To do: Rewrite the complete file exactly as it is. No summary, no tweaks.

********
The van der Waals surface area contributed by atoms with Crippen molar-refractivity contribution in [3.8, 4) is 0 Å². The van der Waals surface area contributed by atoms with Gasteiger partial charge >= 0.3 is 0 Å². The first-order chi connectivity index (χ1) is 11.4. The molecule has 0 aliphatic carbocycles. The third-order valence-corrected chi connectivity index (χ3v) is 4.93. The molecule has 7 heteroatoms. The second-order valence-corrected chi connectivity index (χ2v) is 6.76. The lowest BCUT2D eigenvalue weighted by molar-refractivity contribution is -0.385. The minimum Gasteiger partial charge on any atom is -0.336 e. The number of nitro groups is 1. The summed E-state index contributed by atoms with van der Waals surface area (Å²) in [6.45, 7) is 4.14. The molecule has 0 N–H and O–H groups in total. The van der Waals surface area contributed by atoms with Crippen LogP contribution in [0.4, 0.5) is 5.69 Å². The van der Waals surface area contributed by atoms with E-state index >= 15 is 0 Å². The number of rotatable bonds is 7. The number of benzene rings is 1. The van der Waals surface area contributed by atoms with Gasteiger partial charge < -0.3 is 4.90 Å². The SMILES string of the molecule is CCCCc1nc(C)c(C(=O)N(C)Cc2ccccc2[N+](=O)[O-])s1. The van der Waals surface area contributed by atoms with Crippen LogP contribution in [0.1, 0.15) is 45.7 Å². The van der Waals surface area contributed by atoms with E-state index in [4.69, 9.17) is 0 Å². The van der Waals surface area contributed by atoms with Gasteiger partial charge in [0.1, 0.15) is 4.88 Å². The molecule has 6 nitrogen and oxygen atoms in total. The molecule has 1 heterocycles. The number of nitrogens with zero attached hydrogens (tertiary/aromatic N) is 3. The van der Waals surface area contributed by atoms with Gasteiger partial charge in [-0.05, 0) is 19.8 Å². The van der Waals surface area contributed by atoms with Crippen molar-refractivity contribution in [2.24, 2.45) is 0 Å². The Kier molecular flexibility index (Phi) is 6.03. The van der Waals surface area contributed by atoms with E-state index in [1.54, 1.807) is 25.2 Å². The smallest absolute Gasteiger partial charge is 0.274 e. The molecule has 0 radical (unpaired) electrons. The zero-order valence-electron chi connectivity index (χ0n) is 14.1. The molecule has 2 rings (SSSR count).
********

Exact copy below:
The van der Waals surface area contributed by atoms with Crippen molar-refractivity contribution in [3.8, 4) is 0 Å². The van der Waals surface area contributed by atoms with Gasteiger partial charge >= 0.3 is 0 Å². The first-order chi connectivity index (χ1) is 11.4. The molecule has 0 aliphatic carbocycles. The third-order valence-corrected chi connectivity index (χ3v) is 4.93. The molecule has 7 heteroatoms. The second-order valence-corrected chi connectivity index (χ2v) is 6.76. The lowest BCUT2D eigenvalue weighted by molar-refractivity contribution is -0.385. The minimum Gasteiger partial charge on any atom is -0.336 e. The number of nitro groups is 1. The summed E-state index contributed by atoms with van der Waals surface area (Å²) in [6.45, 7) is 4.14. The molecule has 0 N–H and O–H groups in total. The van der Waals surface area contributed by atoms with Crippen LogP contribution in [0.4, 0.5) is 5.69 Å². The van der Waals surface area contributed by atoms with E-state index >= 15 is 0 Å². The number of rotatable bonds is 7. The number of benzene rings is 1. The van der Waals surface area contributed by atoms with Gasteiger partial charge < -0.3 is 4.90 Å². The SMILES string of the molecule is CCCCc1nc(C)c(C(=O)N(C)Cc2ccccc2[N+](=O)[O-])s1. The van der Waals surface area contributed by atoms with Crippen LogP contribution in [0.1, 0.15) is 45.7 Å². The van der Waals surface area contributed by atoms with E-state index in [4.69, 9.17) is 0 Å². The van der Waals surface area contributed by atoms with Gasteiger partial charge in [0.1, 0.15) is 4.88 Å². The molecule has 6 nitrogen and oxygen atoms in total. The molecule has 1 heterocycles. The number of nitrogens with zero attached hydrogens (tertiary/aromatic N) is 3. The van der Waals surface area contributed by atoms with Gasteiger partial charge in [-0.05, 0) is 19.8 Å². The van der Waals surface area contributed by atoms with Crippen molar-refractivity contribution in [2.24, 2.45) is 0 Å². The Kier molecular flexibility index (Phi) is 6.03. The van der Waals surface area contributed by atoms with E-state index in [1.54, 1.807) is 25.2 Å². The smallest absolute Gasteiger partial charge is 0.274 e. The molecule has 0 radical (unpaired) electrons. The zero-order valence-electron chi connectivity index (χ0n) is 14.1. The molecule has 2 rings (SSSR count).